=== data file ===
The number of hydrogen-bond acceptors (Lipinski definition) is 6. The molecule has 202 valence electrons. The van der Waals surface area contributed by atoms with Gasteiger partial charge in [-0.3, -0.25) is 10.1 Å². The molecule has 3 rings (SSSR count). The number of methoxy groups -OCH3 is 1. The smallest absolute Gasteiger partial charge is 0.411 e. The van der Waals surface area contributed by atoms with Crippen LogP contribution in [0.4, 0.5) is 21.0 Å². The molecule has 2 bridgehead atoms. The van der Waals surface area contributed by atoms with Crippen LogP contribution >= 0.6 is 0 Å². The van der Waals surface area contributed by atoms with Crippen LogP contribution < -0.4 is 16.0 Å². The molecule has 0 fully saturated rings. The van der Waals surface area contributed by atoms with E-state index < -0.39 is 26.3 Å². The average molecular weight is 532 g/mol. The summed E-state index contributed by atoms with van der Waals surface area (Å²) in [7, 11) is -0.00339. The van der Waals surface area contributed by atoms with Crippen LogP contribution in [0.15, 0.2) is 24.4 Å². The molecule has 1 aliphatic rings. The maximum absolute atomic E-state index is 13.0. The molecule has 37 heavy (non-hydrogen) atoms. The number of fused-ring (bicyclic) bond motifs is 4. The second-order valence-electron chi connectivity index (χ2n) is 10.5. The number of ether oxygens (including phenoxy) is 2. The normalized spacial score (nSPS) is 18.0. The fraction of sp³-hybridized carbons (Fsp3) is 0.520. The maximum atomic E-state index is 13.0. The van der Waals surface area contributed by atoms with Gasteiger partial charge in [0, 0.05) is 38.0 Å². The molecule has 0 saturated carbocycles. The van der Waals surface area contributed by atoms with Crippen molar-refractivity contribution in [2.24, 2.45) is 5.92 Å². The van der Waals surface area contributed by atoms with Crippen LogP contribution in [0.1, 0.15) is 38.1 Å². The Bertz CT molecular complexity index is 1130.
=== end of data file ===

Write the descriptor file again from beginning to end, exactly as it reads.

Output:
The number of hydrogen-bond acceptors (Lipinski definition) is 6. The molecule has 202 valence electrons. The van der Waals surface area contributed by atoms with Gasteiger partial charge in [-0.3, -0.25) is 10.1 Å². The molecule has 3 rings (SSSR count). The number of methoxy groups -OCH3 is 1. The smallest absolute Gasteiger partial charge is 0.411 e. The van der Waals surface area contributed by atoms with Crippen LogP contribution in [0.4, 0.5) is 21.0 Å². The molecule has 2 bridgehead atoms. The van der Waals surface area contributed by atoms with Crippen LogP contribution >= 0.6 is 0 Å². The van der Waals surface area contributed by atoms with Crippen LogP contribution < -0.4 is 16.0 Å². The molecule has 0 fully saturated rings. The van der Waals surface area contributed by atoms with E-state index < -0.39 is 26.3 Å². The average molecular weight is 532 g/mol. The summed E-state index contributed by atoms with van der Waals surface area (Å²) in [7, 11) is -0.00339. The van der Waals surface area contributed by atoms with Crippen LogP contribution in [0.15, 0.2) is 24.4 Å². The molecule has 1 aliphatic rings. The maximum absolute atomic E-state index is 13.0. The molecule has 37 heavy (non-hydrogen) atoms. The number of fused-ring (bicyclic) bond motifs is 4. The second-order valence-electron chi connectivity index (χ2n) is 10.5. The number of ether oxygens (including phenoxy) is 2. The normalized spacial score (nSPS) is 18.0. The fraction of sp³-hybridized carbons (Fsp3) is 0.520. The maximum atomic E-state index is 13.0. The van der Waals surface area contributed by atoms with Gasteiger partial charge in [0, 0.05) is 38.0 Å². The molecule has 0 saturated carbocycles. The van der Waals surface area contributed by atoms with Crippen molar-refractivity contribution in [2.24, 2.45) is 5.92 Å². The van der Waals surface area contributed by atoms with Crippen LogP contribution in [0.1, 0.15) is 38.1 Å². The Bertz CT molecular complexity index is 1130.